Harry Shunk and János Kender first met in Paris in 1957 and quickly joined forces, undertaking commissions for artists and their gallerists. The duo immortalised artistic events in Paris, such as exhibitions and performances, but they also photographed artists at work, either in their studio or at home. In fact, Shunk and Kender got incredibly close to the artists they documented, as is evident throughout the exhibition from the portraits of Yves Klein,
Jean Tinguely, Andy Warhol and Robert Rauschenberg, all of whom allowed them to get up close and personal, and not just in their studios but also everywhere else where art emerged
The duo quickly became close to Pierre Restany and the New Realists, and also made friends with Yves Klein. This relationship produced thousands of shots: Klein and his fire paintings, Klein and the anthropometries, Klein in his private life, etc. but, above all, the famous photomontage Leap into the void (1960), many of the draft elements are on show here.
Harry Shunk and János Kender also captured images of Niki de Saint Phalle during her shooting sessions, Daniel Spoerri’s dinners, and Jean Tinguely and Aman’s collections of objects.
They also trained their lens on the poster-ripping of Jacques Villeglé and Raymond Hains, as well as Andy Warhol’s first visit to Paris, thus producing photographic records of rare moments.
Shunk and Kender, through their presence at parties, exhibitions such as the Venice and Paris biennials, as well as those organised by the Ileana Sonnabend and Iris Clert galleries, revealed an entire social scene via their photographs. At that time, gallerists built the reputations of artists, who were occupying a new place in the public sphere and at events, and who received exposure and credibility via the duo’s photographs.
In 1967, Shunk and Kender followed Niki de Saint Phalle and Jean Tinguely to Montreal, before moving on to New York, where they were taken in by Claes Oldenburg, whom they had met in Paris during his first exhibition at the Sonnabend Gallery in 1964. Thus, they frequented the American art world working for the alternative press of the day, such as Other Scenes, and documenting the great pioneering exhibitions of that time, like Software at the Jewish Museum of New York (1970). Also in New York, the duo photographed performances by Yayoi Kusama and Nam June Paik, choreography by Trisha Brown and Merce Cunningham, and even the wrapping up of Christo and Jeanne-Claude.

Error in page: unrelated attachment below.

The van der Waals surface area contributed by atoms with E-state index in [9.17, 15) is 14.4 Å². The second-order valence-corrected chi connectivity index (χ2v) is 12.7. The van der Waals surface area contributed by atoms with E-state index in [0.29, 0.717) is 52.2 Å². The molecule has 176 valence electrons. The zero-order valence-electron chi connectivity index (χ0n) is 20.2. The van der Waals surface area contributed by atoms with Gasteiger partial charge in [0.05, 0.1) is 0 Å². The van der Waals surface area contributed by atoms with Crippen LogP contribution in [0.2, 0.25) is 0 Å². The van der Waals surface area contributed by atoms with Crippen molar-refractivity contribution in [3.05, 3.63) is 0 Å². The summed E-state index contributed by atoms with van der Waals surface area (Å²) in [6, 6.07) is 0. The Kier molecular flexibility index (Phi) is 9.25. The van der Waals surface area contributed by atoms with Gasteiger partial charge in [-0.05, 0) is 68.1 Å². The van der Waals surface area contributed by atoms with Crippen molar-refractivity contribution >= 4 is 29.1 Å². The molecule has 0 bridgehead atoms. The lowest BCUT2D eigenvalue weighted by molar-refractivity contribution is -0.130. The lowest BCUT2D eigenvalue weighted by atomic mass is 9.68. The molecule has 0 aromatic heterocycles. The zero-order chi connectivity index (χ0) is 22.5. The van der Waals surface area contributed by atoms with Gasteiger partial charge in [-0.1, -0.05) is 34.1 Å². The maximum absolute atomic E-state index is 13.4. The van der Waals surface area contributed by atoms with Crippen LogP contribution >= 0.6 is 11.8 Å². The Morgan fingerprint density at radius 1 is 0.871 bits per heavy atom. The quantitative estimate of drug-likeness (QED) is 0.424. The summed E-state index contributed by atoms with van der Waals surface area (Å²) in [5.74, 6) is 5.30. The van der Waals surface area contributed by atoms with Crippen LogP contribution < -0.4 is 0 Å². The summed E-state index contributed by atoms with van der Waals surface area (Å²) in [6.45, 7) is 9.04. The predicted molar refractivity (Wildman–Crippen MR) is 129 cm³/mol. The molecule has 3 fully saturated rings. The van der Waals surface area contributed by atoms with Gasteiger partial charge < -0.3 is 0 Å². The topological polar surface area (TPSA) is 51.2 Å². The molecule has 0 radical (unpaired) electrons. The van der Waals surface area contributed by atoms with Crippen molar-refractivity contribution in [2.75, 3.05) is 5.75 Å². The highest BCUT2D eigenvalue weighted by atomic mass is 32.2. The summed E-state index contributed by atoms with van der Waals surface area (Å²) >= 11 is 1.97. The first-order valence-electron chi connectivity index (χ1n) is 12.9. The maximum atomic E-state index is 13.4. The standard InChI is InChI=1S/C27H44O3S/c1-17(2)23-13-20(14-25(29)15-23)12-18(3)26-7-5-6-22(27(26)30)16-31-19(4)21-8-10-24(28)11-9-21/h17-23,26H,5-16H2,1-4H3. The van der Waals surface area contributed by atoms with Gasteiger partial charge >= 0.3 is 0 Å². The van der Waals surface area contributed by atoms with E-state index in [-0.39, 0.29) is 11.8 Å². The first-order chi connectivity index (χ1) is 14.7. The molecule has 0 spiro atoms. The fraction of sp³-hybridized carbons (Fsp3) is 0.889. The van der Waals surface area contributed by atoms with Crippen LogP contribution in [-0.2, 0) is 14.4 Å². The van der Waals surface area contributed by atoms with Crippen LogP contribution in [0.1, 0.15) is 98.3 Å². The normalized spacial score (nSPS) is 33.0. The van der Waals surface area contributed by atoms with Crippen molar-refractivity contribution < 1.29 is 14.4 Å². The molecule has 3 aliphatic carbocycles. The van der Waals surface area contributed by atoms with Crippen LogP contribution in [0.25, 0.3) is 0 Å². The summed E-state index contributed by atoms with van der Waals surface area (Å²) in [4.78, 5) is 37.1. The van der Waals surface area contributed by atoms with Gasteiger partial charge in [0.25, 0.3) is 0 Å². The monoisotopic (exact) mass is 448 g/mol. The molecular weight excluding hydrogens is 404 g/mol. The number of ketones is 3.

Finally, at a time when artists were taking over disused industrial buildings as communal living and working spaces, where different art forms intersected and artistic experiences expanded, Willoughby Sharp (1936–2008), co-founder of Avalanche magazine, turned to Shunk and Kender to document one of his projects, Projects: Pier 18. Performances and installations by 27 artists hand-picked by Willoughby Sharp ran throughout the winter of 1970-71 at one of New York’s abandoned docks.
Projects: Pier 18 was shown at MOMA during the summer of 1971. There, Shunk and Kender photographed works created by John Baldessari, Dan Graham, Gordon Matta-Clark, Vito Acconci, Lawrence Weiner, Mario Merz, Daniel Buren, etc.
The images produced by Shunk and Kender in both Paris and New York depict a bountiful artistic context. On both sides of the Atlantic, the duo’s photographs helped build the profile of the photographed artist and make transitory works more widely known.
In 2008, the Roy Lichtenstein Foundation acquired the duo’s photographs, which it then shared in the form of donations to the Centre Pompidou and several other major institutions. Thanks to how well this archive has been preserved, this exhibition truly captures the zeitgeist of the period: a generation preoccupied with sexual and artistic liberation, constantly on the lookout for new and alternative spaces in which to create and spread the word, under the watchful and complicit eye of this duo.
Shunk-Kender – Art through the Lens, 1957-1983
27 March – 5 August 2019
Galerie de Photographies
Centre Georges Pompidou
Shunk-Kender : L’art sous l’objectif (1957-1983)
Éditions Xavier Barral, 49€
Jack Cowart, Fondation Roy Lichtenstein
Glenn R. Phillips, Getty Research Institute
et du Centre Pompidou :
Chloé Goualc’h et Stéphanie Rivoire